The activities of the United States Securities and Exchange Commission (SEC) have been well documented throughout this year in respect of the scrutiny placed on the private equity industry.
Previous coverage relating to the SEC on DealMarketBlog.com includes fallout from a speech given by an SEC official earlier in the year, and the SEC highlighting failings in the private equity industry a short time later.
The SEC has now turned its focus to private equity consultants, according to the Wall Street Journal. This represents a shift from putting firms under scrutiny, although previously the likelihood of consultants and fund managers coming under the microscope has always been high, particularly as there had been mentions of unlimited fines and jail terms for those deemed to be complicit in breaching regulations.
It should be noted that, at this stage, the SEC is looking at external consultants, in effect partners of the private equity firms, and specifically at how they are paid. The Wall Street Journal notes that a particular area of interest for the SEC revolves around how the consultant’s involvement with the firms is reported.
Usually, a consultant’s salary is paid by the company that has been invested in, or by investors in the particular fund involved in the deal. However, these consultants’ profiles are often used in company materials in order to highlight expertise or attract investment. The SEC is concerned this represents a lack of transparency, both on the part of the consultant and the firms themselves.
The Wall Street Journal says it has examined the filings of approximately 80 private equity firms, with only half of them disclosing that consultants were paid from investors or the companies being advised. The other half made no mention of the consultants or their salaries at all. All of the firms are confirmed to be using consultants in some form within their operations.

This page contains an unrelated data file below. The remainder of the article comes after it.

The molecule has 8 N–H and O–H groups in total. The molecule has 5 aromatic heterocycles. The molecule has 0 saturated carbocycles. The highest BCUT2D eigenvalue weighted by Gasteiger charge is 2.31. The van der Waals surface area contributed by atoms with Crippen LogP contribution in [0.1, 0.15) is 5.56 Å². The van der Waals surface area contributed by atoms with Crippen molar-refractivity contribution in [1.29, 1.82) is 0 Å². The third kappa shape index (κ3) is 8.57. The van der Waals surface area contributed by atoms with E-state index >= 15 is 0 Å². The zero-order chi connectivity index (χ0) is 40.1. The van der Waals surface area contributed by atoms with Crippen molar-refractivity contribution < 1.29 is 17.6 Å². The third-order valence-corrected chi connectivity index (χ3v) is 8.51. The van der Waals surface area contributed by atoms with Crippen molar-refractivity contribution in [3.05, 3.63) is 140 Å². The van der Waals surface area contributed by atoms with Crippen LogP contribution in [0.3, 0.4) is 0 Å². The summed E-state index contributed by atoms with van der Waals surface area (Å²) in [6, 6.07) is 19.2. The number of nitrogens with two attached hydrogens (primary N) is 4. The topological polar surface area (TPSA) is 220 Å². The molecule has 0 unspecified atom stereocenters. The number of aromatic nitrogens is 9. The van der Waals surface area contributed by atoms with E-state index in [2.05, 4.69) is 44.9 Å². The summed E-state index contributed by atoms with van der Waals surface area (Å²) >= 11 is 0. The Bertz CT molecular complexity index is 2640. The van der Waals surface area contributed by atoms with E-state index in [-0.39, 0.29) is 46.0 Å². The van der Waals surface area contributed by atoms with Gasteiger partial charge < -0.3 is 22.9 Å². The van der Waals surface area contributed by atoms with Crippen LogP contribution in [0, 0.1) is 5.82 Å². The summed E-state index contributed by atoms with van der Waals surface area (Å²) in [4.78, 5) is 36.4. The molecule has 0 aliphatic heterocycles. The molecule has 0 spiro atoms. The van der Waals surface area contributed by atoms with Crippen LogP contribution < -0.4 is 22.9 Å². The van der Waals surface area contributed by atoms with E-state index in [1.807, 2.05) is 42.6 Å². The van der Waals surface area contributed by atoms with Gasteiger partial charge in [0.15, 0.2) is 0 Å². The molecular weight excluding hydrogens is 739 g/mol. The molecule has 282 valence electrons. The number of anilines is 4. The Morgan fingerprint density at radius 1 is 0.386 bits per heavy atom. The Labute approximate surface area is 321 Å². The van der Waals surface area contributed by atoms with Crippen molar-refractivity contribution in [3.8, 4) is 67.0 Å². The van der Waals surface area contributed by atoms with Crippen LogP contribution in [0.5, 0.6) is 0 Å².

The SEC’s increased level of scrutiny is in line with investors asking more questions of the firms they invest in. Private equity fees, in particular, have long been a source of controversy, with investors increasingly asking why they are so high, and pressuring firms for a breakdown of what their fees were covering.
Private equity firms have increasingly used consultants as it gives them access to an industry expert without necessarily needing to appoint someone to the board or elsewhere within the business. As well as being able to use the consultants as a selling point to investors, firms have been able to make better strategic decisions around the investments they wish to target, as well as being able to pull out of investment opportunities at later stages owing to having greater knowledge at their disposal.
Speaking about the role of the private equity consultants and operating partners, Ron Sansom of Riverside Co. told the Wall Street Journal, “The deal partner works to find the deal and get the deal done, whereas the operating partner is there to really dig in and affect those strategic levers.”
While the SEC’s focus on the private equity marketplace has undoubtedly driven change in the industry over the last year, it will be interesting to see how quickly firms and consultants react to the increasing pressure in this area.